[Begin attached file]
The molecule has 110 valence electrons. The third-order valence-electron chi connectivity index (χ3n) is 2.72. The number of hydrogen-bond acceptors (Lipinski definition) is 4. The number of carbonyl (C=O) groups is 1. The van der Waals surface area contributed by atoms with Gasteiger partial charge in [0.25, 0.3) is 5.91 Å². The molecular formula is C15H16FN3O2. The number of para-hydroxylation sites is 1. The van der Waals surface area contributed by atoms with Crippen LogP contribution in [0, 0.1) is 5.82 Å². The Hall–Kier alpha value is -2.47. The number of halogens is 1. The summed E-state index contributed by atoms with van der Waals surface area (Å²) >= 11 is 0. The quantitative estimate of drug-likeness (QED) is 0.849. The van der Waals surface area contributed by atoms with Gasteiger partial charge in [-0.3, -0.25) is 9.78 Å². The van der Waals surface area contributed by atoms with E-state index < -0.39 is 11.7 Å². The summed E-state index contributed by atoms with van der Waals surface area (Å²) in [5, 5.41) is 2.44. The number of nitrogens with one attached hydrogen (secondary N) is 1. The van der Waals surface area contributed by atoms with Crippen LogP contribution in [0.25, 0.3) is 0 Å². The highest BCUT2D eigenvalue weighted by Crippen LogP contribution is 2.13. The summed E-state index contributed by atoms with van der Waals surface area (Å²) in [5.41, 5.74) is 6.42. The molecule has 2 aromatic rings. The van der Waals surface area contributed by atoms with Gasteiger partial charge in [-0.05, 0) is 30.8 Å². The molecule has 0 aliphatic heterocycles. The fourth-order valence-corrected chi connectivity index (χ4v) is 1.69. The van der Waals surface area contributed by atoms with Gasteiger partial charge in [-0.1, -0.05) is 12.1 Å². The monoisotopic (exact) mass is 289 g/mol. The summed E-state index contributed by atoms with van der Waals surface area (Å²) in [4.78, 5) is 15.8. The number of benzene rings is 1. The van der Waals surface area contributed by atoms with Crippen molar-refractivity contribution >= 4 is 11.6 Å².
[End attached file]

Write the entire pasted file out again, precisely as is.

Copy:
The molecule has 110 valence electrons. The third-order valence-electron chi connectivity index (χ3n) is 2.72. The number of hydrogen-bond acceptors (Lipinski definition) is 4. The number of carbonyl (C=O) groups is 1. The van der Waals surface area contributed by atoms with Gasteiger partial charge in [0.25, 0.3) is 5.91 Å². The molecular formula is C15H16FN3O2. The number of para-hydroxylation sites is 1. The van der Waals surface area contributed by atoms with Crippen LogP contribution in [0, 0.1) is 5.82 Å². The Hall–Kier alpha value is -2.47. The number of halogens is 1. The summed E-state index contributed by atoms with van der Waals surface area (Å²) >= 11 is 0. The quantitative estimate of drug-likeness (QED) is 0.849. The van der Waals surface area contributed by atoms with Gasteiger partial charge in [-0.3, -0.25) is 9.78 Å². The van der Waals surface area contributed by atoms with E-state index < -0.39 is 11.7 Å². The summed E-state index contributed by atoms with van der Waals surface area (Å²) in [5, 5.41) is 2.44. The number of nitrogens with one attached hydrogen (secondary N) is 1. The van der Waals surface area contributed by atoms with Crippen LogP contribution in [0.25, 0.3) is 0 Å². The highest BCUT2D eigenvalue weighted by Crippen LogP contribution is 2.13. The summed E-state index contributed by atoms with van der Waals surface area (Å²) in [5.41, 5.74) is 6.42. The molecule has 2 aromatic rings. The van der Waals surface area contributed by atoms with Gasteiger partial charge in [-0.05, 0) is 30.8 Å². The molecule has 0 aliphatic heterocycles. The fourth-order valence-corrected chi connectivity index (χ4v) is 1.69. The van der Waals surface area contributed by atoms with Gasteiger partial charge in [-0.1, -0.05) is 12.1 Å². The monoisotopic (exact) mass is 289 g/mol. The summed E-state index contributed by atoms with van der Waals surface area (Å²) in [4.78, 5) is 15.8. The number of benzene rings is 1. The van der Waals surface area contributed by atoms with Crippen molar-refractivity contribution >= 4 is 11.6 Å².